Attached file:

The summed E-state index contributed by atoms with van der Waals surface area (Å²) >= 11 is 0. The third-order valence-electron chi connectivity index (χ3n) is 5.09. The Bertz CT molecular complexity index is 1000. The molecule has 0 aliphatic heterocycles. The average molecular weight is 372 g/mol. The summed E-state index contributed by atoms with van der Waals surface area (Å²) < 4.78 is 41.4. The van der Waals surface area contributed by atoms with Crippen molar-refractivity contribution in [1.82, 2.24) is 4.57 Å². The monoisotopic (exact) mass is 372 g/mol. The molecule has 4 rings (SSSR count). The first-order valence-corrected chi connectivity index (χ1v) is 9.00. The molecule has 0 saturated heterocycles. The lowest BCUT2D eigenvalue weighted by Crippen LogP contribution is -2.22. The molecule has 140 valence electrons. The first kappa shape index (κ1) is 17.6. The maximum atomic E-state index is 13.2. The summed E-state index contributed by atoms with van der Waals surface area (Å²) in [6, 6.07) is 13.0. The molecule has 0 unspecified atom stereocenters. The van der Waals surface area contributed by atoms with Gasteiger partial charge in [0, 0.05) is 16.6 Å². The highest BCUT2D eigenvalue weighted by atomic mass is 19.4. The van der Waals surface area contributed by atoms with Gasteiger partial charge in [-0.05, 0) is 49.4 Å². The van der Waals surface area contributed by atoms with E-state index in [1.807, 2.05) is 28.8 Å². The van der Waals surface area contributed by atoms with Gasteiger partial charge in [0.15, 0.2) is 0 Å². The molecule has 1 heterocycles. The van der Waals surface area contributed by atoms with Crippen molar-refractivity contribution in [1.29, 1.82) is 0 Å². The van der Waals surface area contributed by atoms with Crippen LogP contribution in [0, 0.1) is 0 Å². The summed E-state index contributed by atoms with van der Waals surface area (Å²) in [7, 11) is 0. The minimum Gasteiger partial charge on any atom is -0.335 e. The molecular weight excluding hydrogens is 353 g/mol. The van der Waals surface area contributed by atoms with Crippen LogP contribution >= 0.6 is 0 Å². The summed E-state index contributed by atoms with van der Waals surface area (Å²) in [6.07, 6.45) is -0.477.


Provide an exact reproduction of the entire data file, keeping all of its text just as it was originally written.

The summed E-state index contributed by atoms with van der Waals surface area (Å²) >= 11 is 0. The third-order valence-electron chi connectivity index (χ3n) is 5.09. The Bertz CT molecular complexity index is 1000. The molecule has 0 aliphatic heterocycles. The average molecular weight is 372 g/mol. The summed E-state index contributed by atoms with van der Waals surface area (Å²) < 4.78 is 41.4. The van der Waals surface area contributed by atoms with Crippen molar-refractivity contribution in [1.82, 2.24) is 4.57 Å². The monoisotopic (exact) mass is 372 g/mol. The molecule has 4 rings (SSSR count). The first-order valence-corrected chi connectivity index (χ1v) is 9.00. The molecule has 0 saturated heterocycles. The lowest BCUT2D eigenvalue weighted by Crippen LogP contribution is -2.22. The molecule has 140 valence electrons. The first kappa shape index (κ1) is 17.6. The maximum atomic E-state index is 13.2. The summed E-state index contributed by atoms with van der Waals surface area (Å²) in [6, 6.07) is 13.0. The molecule has 0 unspecified atom stereocenters. The van der Waals surface area contributed by atoms with Gasteiger partial charge in [0, 0.05) is 16.6 Å². The highest BCUT2D eigenvalue weighted by atomic mass is 19.4. The van der Waals surface area contributed by atoms with Gasteiger partial charge in [-0.05, 0) is 49.4 Å². The van der Waals surface area contributed by atoms with E-state index in [1.807, 2.05) is 28.8 Å². The van der Waals surface area contributed by atoms with Gasteiger partial charge in [0.15, 0.2) is 0 Å². The molecule has 1 heterocycles. The van der Waals surface area contributed by atoms with Crippen molar-refractivity contribution in [1.29, 1.82) is 0 Å². The van der Waals surface area contributed by atoms with Crippen LogP contribution in [0, 0.1) is 0 Å². The summed E-state index contributed by atoms with van der Waals surface area (Å²) in [7, 11) is 0. The minimum Gasteiger partial charge on any atom is -0.335 e. The molecular weight excluding hydrogens is 353 g/mol. The van der Waals surface area contributed by atoms with Crippen LogP contribution >= 0.6 is 0 Å². The summed E-state index contributed by atoms with van der Waals surface area (Å²) in [6.07, 6.45) is -0.477.